Some few politicians, nevertheless, there were among us (the very politicians I have so justly extolled) of deeper penetration and more enlarged views, who scrupled not to give shrewd hints, that the alliance between England and Scotland teemed with the same mischief; but these insinuations were supposed to be the effects of private interest, or of a malignant disposition; or, at the best, the mere pleasantries of idle wags. Nor indeed (if what has been said of the North Britons be admitted) ought it to pass for matter of wonder that what we emphatically call the Union, should appear to vulgar eyes totally different from the alliance between the people of whom I have been speaking. It was, therefore, the prevailing and common opinion, that an Englishman might, with equal reason, be jealous of a man born in another country or city, or of his next door neighbour, or of his brother, as of a Scotchman. Now no man can be found so foolish as to own such a jealousy, how much soever he may feel it; all men being agreed to allow, that there cannot be a surer mark[Pg 25] of a shallow understanding, and a wicked temper; yet it sometimes happens in private families, that the elder son, either from the vanity or overweening fondness which people feel for their first productions, or from novelty, or the ambition of transmitting to posterity their names, titles, and possessions, is dandled and cockered in his infancy, pampered in his childhood, flattered in his follies, and indulged in his vices; during his youth exempted from the drudgery of reading and study, from the labours and anxieties of trade, and from the fatigues and dangers of war; secured from want by the liberality of his parents, and from all solicitude about the future, but for the speedy removal of one only obstacle to the accomplishment of all his wishes; carefully trained, indeed, to those noble principles which create authority and distinction in the great scenes of pleasure and idleness; but instructed in no other. The fate of his younger brother is frequently very different: if he be fed, cloathed, and taught, it is all he has a right to expect; he must be flogged to his books; his passions, follies, and vices, must be perpetually controuled, that they may not obstruct his fortune[Pg 26] in the world; and he must be, after all this, compelled to some profession, art, or business, to keep him from starving, when his parents cannot or will not contribute any longer to his support. Now if he should chance, in the course of such an education, to learn the habits of temperance, frugality, and industry, and qualify himself, after the hard labour of many years, for the employment or profession of a divine, a statesman, a lawyer, a physician, an artist, a merchant, &c. one would naturally suppose that his elder brother would rejoice in his success; and being himself totally ignorant and incapable of all these matters, would court his assistance, as often as his business, his pleasures, his affairs, his health, his own preservation, or the safety and interest of his country required. Something of this sort does now-and-then happen, I believe, among the numerous families in Great Britain; and although there are not wanting even multitudes of elder brothers, of the highest distinction and eminence in every acquisition, accomplishment, talent, and virtue, yet they have not been found so abundant as to answer all the exigencies either of private or public[Pg 27] life; recourse, therefore, must be had to somebody: by this means the younger brothers came to be employed occasionally; sometimes the elder and the younger were employed indiscriminately; but the preference was commonly shewn to the elder, according to that prevailing alacrity with which most men fly to the aid of the rich and the powerful.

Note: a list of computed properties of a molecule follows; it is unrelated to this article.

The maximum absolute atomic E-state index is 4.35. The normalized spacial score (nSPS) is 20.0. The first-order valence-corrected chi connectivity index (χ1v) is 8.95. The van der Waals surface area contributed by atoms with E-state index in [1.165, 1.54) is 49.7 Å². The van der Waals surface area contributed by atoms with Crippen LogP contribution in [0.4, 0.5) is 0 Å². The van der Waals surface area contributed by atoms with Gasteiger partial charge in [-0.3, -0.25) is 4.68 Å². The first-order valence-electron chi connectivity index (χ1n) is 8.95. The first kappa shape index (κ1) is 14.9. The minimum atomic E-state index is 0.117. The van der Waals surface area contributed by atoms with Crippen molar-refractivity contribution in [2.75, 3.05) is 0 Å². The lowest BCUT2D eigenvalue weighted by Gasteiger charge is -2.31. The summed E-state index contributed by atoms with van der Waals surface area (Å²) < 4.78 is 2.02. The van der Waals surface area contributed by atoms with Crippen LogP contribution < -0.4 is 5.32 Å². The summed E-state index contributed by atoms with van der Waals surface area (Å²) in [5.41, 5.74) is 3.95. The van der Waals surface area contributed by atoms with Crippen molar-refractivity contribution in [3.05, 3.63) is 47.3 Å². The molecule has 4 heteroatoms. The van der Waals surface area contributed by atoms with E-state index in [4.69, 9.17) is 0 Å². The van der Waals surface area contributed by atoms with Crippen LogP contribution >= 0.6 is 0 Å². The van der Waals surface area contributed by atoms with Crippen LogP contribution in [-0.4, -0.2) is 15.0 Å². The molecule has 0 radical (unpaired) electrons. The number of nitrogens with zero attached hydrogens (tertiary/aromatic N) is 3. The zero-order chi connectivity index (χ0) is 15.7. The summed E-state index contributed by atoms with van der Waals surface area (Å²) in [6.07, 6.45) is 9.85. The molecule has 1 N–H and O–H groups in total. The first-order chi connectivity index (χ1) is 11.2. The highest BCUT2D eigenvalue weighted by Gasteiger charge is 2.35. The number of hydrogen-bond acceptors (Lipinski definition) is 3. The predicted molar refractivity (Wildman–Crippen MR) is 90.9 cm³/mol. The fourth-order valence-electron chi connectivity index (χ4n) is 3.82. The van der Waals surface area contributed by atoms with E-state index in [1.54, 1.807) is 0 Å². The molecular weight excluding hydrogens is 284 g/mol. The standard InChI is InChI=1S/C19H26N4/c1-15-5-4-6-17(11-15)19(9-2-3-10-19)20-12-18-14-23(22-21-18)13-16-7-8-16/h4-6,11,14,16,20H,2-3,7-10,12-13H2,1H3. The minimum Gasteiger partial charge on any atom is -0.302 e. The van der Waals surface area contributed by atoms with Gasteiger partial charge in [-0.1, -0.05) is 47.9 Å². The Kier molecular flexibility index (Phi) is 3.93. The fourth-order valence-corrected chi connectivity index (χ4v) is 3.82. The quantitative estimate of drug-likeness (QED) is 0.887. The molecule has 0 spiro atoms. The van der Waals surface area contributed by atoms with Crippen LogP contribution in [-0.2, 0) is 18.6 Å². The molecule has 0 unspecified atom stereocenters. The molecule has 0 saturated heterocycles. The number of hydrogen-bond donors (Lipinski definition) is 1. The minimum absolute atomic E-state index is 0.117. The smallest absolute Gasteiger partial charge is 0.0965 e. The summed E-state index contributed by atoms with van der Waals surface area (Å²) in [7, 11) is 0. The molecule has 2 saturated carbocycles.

This, as far as I have been able to discover, was supposed to be pretty much the case with the South and the North Britons, until of late.